Doug Chin grew up in Seattle in the 1940s and 1950s, attending Horace Mann
elementary and Garfield High School. After serving in the U.S. military in
the early 1960s, he moved to the San Francisco Bay Area, where he soon became
politically active. As a student at San Francisco State University and a
member of the East Bay Chinese Youth Council, Chin was involved in Asian
and Third World student activism in the late 1960s to advocate for minority
rights and ethnic studies programs. Doug Chin returned to Seattle around
1970, and quickly became involved in local Asian American youth movement
activism, particularly around the preservation of the Chinatown/ International
District (ID). In his work for the State Department of Health and as District
Coordinator for the International District in the city’s Department
of Neighborhoods, he focused much of his attention on providing human services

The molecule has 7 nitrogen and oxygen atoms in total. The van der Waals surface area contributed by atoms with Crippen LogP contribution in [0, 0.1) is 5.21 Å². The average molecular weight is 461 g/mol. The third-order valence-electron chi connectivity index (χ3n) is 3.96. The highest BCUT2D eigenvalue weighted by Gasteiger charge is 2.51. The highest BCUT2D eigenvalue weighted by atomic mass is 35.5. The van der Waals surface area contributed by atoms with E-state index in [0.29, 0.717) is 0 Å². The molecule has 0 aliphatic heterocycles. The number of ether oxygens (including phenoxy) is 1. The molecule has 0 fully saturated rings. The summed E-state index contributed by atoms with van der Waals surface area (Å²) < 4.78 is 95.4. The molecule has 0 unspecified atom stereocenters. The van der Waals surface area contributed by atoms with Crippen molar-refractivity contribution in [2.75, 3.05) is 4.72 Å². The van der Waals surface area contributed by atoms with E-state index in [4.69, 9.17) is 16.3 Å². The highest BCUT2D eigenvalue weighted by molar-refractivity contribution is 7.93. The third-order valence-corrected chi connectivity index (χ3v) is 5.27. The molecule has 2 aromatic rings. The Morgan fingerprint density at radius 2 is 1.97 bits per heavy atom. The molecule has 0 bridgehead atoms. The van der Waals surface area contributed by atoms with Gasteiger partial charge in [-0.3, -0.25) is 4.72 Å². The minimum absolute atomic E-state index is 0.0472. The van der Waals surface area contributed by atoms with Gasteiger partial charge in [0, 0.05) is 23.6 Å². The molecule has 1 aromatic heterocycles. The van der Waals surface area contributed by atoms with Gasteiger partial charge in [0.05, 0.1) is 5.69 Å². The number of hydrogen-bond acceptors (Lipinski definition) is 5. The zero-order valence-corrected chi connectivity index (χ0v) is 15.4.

to the diverse population of the ID.
Doug Chin is probably most widely known for his writing. With his brother
Art, he co-wrote the first history of Chinese-Americans in Seattle, Up
Hill: The Settlement and Diffusion of the Chinese in Seattle, Washington (1973). During the 1970s, he wrote regularly in Seattle’s activist
press, starting at Asian Family Affair, then No
Separate Peace, and finally
the International Examiner, where he wrote for a number of years. In 2001,
Chin wrote Seattle's International District: The Making
of a Pan-Asian American Community.
Doug Chin agreed to share memories of growing up in Seattle and his activism
in the labor and civil rights movements of the 1960s and 1970s in
a videotaped interview conducted by Trevor Griffey and Brooke Clark
on March 1, 2005. To the right are streaming-video excerpts of the
interview, each about a minute in length.
Doug Chin speaking at a protest march on HUD's offices in 1973. Photo courtesy of YK Kuniyuki.